LONDON, Oct 22 (Reuters) – Euro zone inflation expectations among bond investors hit their highest levels in years on Friday, putting additional pressure on the European Central Bank and its insistence on maintaining crisis-era stimulus.
Shortages of workers, fuel, cargo ships, semiconductors and building materials as the global economy bounces back after pandemic lockdowns have companies from electric car makers to chocolatiers scrambling to keep a lid on costs.
Some of the world’s biggest brands are now passing on higher prices to consumers and are warning any policymakers sitting on the inflationary fence that things are going to get worse.
The German 10-year breakeven inflation rate , which represents the difference in yield between a nominal bond and its inflation-indexed counterpart, rose to around 1.81%, the highest since April 2013.
A similar gauge in the United States held at its highest level since August 2006 at 2.64%.
“What’s noticeable as well is that these higher inflation expectations aren’t simply concentrated for the next few years of the time horizon, since the 5y5y inflation swaps that look at expectations for the five-year period starting in five years’ time have also seen substantial increases,” said Deutsche Bank chief strategist Jim Reid.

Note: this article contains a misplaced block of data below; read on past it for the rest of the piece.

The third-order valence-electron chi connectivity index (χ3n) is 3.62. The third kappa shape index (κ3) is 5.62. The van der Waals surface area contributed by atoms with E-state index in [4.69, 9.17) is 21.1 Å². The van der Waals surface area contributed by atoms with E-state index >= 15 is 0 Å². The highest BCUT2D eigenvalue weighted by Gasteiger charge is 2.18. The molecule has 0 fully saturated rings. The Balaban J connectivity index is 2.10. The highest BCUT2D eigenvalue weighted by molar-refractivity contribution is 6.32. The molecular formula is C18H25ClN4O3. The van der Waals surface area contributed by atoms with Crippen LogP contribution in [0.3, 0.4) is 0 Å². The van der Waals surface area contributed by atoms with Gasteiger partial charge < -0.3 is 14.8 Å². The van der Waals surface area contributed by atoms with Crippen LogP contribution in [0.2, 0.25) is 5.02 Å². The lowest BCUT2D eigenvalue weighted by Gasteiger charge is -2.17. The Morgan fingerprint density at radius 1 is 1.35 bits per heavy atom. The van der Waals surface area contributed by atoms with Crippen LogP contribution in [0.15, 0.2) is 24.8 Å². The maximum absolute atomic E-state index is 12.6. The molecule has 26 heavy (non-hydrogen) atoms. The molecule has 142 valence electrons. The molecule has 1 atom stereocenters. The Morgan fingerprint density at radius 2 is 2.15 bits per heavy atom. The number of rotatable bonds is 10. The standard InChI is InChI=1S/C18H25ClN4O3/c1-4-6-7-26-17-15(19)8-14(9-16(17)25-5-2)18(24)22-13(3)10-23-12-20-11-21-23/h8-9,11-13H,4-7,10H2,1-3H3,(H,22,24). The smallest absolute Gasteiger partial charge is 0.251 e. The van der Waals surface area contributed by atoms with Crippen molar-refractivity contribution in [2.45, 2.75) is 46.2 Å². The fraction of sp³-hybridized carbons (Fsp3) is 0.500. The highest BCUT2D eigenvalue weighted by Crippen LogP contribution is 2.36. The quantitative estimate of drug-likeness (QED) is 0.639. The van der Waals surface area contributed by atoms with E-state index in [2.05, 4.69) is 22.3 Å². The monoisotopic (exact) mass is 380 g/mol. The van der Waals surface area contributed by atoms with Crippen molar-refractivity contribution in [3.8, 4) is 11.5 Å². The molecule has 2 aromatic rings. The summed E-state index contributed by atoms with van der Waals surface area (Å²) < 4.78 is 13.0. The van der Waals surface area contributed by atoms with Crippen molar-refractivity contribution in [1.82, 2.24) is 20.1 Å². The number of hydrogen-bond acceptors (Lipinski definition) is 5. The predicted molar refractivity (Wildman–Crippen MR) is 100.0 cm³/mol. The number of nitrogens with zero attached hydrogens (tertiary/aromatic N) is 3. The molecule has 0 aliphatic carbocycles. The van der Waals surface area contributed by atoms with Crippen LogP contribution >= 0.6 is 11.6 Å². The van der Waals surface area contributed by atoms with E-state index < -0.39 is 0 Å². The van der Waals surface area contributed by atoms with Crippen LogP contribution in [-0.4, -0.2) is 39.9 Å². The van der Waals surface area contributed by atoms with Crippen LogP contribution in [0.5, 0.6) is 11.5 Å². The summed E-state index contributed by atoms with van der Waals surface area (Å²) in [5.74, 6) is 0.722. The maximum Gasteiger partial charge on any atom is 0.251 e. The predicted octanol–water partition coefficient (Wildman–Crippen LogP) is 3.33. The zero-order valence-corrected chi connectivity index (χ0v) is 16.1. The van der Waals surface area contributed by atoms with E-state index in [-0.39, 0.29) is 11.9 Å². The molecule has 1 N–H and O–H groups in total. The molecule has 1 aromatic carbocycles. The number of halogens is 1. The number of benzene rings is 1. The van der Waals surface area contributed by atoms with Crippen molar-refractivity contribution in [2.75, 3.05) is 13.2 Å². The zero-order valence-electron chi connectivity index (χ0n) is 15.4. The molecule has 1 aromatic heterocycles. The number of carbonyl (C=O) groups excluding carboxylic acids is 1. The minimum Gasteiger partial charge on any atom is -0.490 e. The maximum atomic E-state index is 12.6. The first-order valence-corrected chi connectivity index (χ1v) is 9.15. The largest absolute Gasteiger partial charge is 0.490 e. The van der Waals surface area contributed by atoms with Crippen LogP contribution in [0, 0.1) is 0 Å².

He was referring to the five-year, five-year forward inflation swap, a key market gauge of long-term euro zone inflation expectations, which was at its highest since September 2014 at 1.9489% on Friday.
Global supply chain problems as the world economy reopens from COVID-19 lockdowns and labour shortages have fuelled price pressures. But unlike some other major central banks like the U.S. Federal Reserve and the Bank of England, policymakers in the single currency bloc are yet to clearly signal they would unwind pandemic-era stimulus.
Rising inflation expectations also pulled nominal bond yields higher, with Italy’s 10-year government bond yield hitting its highest level in five months at 0.973%.
A Reuters poll showed that expectations are for a composite reading of 55.2, where 50 is the level that separates contraction from expansion.
Photo – EPA/BORIS ROESSLER